Image from the Philae lander as it approached the surface. The dust-covered boulder at upper right is about 5 meters (16.4 feet) across. The dust might have originated through vaporization of ice in the boulder itself or settled there from active jets elsewhere on the comet. Credit: ESA

Bob King

I'm a long-time amateur astronomer and member of the American Association of Variable Star Observers (AAVSO). My observing passions include everything from auroras to Z Cam stars. I also write a daily astronomy blog called Astro Bob. My new book, "Wonders of the Night Sky You Must See Before You Die", a bucket list of essential sky sights, will publish in April. It's currently available for pre-order at Amazon and BN.

View Comments

  • Great coverage Bob. I'm on this bicycle trip and ran into water, rain in California! There's water in my gear, on the streets, the same water that all those comets delivered to Earth billions of years ago. Keeps getting cycled around, to our benefit.

    One can imagine that engineers had time (10+ yrs) to consider a lot of landing scenarios, particularly in terms of power generation. The small amount of power produced from solar panels after the batteries are drained, indicates how little power is required to maintain Philae. By cutting back science operations , they could extend its lifetime on battery alone for several days. They must now be weighing the potential to do science on 1.5 hrs sunlight vs the risky option of using the MUPUS hammer arm to move Philae to a more fortuitous position.

    • "There’s water in my gear, on the streets, the same water that all those comets delivered to Earth billions of years ago."

      You're forgetting virtually 70% of your own body content.

      Just thought I would bring the point closer to home. Actually, closer than that. :-)

      • Certainly within us. It's the Earth s water cycles that make retention of that 70% possible, gravity and a magnetic field that allowed Earth to retain water delivered by comets, whether it was 5% or 90% of what we have now.

    • You mean the water delivered with the planetesimal accreation.

      With isotope measurements of the last few years, the comet delivery could be at most 40 %.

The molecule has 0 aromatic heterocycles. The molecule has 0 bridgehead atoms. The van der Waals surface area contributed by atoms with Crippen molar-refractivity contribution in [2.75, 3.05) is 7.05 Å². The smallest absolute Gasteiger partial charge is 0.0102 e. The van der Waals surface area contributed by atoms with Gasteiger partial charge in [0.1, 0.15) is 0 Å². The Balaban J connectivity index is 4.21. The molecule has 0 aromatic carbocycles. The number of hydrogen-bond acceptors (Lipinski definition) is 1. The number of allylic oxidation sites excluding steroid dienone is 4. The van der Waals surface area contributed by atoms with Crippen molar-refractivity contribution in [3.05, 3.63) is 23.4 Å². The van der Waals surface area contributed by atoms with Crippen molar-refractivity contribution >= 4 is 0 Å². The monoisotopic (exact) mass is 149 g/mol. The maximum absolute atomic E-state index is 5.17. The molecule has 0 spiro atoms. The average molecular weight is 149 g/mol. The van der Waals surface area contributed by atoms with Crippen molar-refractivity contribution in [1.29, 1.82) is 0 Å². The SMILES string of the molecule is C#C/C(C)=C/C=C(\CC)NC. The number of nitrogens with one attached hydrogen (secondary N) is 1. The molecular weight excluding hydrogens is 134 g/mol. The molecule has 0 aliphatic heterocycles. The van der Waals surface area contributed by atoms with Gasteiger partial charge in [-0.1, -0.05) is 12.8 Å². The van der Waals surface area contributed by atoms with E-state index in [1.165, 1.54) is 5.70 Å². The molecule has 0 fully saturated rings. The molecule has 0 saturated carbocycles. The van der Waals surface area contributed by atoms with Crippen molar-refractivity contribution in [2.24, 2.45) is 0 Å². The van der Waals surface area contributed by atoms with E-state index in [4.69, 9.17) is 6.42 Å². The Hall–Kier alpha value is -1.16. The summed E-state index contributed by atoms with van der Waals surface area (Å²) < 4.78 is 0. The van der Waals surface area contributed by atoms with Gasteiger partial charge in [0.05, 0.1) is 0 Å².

The recent find that about half our water predates the protoplanetary disk shrinks the likelihood of comet delivered water to 20 %. [ ]

      And more recently still (31/10!), the find of water in Vesta meteorites shows at best a few percent of delivered volatiles derive from comets, but were present at most 10-20 million years after the protoplanetary disk formed. ["Early accretion of water in the inner solar system from a carbonaceous chondrite-like source", Saraflan et al, Science]

      Having water being present at accretion is consistent with the early cold, wet Earth @ 4.4 billion years that zircons tells us of.

      I hope Philae can support the spectroscopic (I think) D/H and 15N/14N ratios, and exclude comets as volatile source. That would up the frequency of habitable planets considerably, and given a much earlier habitability it would up the frequency of life on those habitables a lot too. A win-win result!

    • Billions of dollars to find out the comet is actually a rock with lots of hard places and the lander is stuck in between. Sometimes I wonder, did we really need to know?

      • Well, I for instance want to know what a comet is made of billions time more than knowing your opinion on that.

          • *Amount of money spent annually on perfumes in Europe and the United States: $12 billion.
            *Amount of money spent annually on cosmetics in the United States: $8 billion.
            *Amount of money spent each year on pet food in Europe and the United States: $17 billion.
            *Amount of money spent each year on militaries worldwide: $780 billion.
            [*Sources: U.N. Development Programme (UNDP), Human Development Report 1998 (New York: Oxford University Press, 1998), pages 30 through 37.]

  • Ivan am not sure what your point is? everyone is wasting money so why not waste some more? If you think you are happy, try taking perfume away from women and they will make life miserable for you. same for cosmetics. what are pets supposed to eat. Pets provide emotuinal support for people. nomoney for military, well we will all become Russian and or Islamic or dead. you choose. clearly some things are necessary. Knowing that comets are made of ice is important to very few compared to the multitudes you have cited. I love scince by the way, but some things are better put off till times are better in my opinion